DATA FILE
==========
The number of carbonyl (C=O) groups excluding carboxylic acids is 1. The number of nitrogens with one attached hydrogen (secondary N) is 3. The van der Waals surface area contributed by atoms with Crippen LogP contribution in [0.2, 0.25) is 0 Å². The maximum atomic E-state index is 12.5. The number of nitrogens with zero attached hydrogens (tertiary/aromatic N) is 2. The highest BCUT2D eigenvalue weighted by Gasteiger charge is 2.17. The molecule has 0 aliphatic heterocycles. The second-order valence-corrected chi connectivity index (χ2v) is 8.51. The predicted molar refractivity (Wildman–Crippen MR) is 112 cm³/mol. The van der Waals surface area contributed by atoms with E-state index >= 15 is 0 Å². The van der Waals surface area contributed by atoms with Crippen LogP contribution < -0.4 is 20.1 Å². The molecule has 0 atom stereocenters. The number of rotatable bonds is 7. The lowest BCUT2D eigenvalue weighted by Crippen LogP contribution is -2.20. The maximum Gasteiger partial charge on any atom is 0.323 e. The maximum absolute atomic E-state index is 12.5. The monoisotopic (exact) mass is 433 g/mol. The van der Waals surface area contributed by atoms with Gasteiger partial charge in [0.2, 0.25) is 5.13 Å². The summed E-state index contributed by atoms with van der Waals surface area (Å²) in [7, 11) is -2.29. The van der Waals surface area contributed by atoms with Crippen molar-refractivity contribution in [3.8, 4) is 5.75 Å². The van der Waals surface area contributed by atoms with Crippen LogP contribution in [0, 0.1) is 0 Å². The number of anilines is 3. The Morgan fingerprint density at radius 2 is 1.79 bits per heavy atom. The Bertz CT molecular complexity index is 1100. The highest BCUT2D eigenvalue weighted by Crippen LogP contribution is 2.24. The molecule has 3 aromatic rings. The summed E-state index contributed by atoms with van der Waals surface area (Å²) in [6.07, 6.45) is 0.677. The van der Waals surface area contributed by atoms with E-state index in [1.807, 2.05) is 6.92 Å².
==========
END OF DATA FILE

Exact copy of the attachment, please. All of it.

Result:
The number of carbonyl (C=O) groups excluding carboxylic acids is 1. The number of nitrogens with one attached hydrogen (secondary N) is 3. The van der Waals surface area contributed by atoms with Crippen LogP contribution in [0.2, 0.25) is 0 Å². The maximum atomic E-state index is 12.5. The number of nitrogens with zero attached hydrogens (tertiary/aromatic N) is 2. The highest BCUT2D eigenvalue weighted by Gasteiger charge is 2.17. The molecule has 0 aliphatic heterocycles. The second-order valence-corrected chi connectivity index (χ2v) is 8.51. The predicted molar refractivity (Wildman–Crippen MR) is 112 cm³/mol. The van der Waals surface area contributed by atoms with E-state index >= 15 is 0 Å². The van der Waals surface area contributed by atoms with Crippen LogP contribution < -0.4 is 20.1 Å². The molecule has 0 atom stereocenters. The number of rotatable bonds is 7. The lowest BCUT2D eigenvalue weighted by Crippen LogP contribution is -2.20. The maximum Gasteiger partial charge on any atom is 0.323 e. The maximum absolute atomic E-state index is 12.5. The monoisotopic (exact) mass is 433 g/mol. The van der Waals surface area contributed by atoms with Gasteiger partial charge in [0.2, 0.25) is 5.13 Å². The summed E-state index contributed by atoms with van der Waals surface area (Å²) in [7, 11) is -2.29. The van der Waals surface area contributed by atoms with Crippen molar-refractivity contribution in [3.8, 4) is 5.75 Å². The van der Waals surface area contributed by atoms with Crippen LogP contribution in [0, 0.1) is 0 Å². The number of anilines is 3. The Morgan fingerprint density at radius 2 is 1.79 bits per heavy atom. The Bertz CT molecular complexity index is 1100. The highest BCUT2D eigenvalue weighted by Crippen LogP contribution is 2.24. The molecule has 3 aromatic rings. The summed E-state index contributed by atoms with van der Waals surface area (Å²) in [6.07, 6.45) is 0.677. The van der Waals surface area contributed by atoms with E-state index in [1.807, 2.05) is 6.92 Å².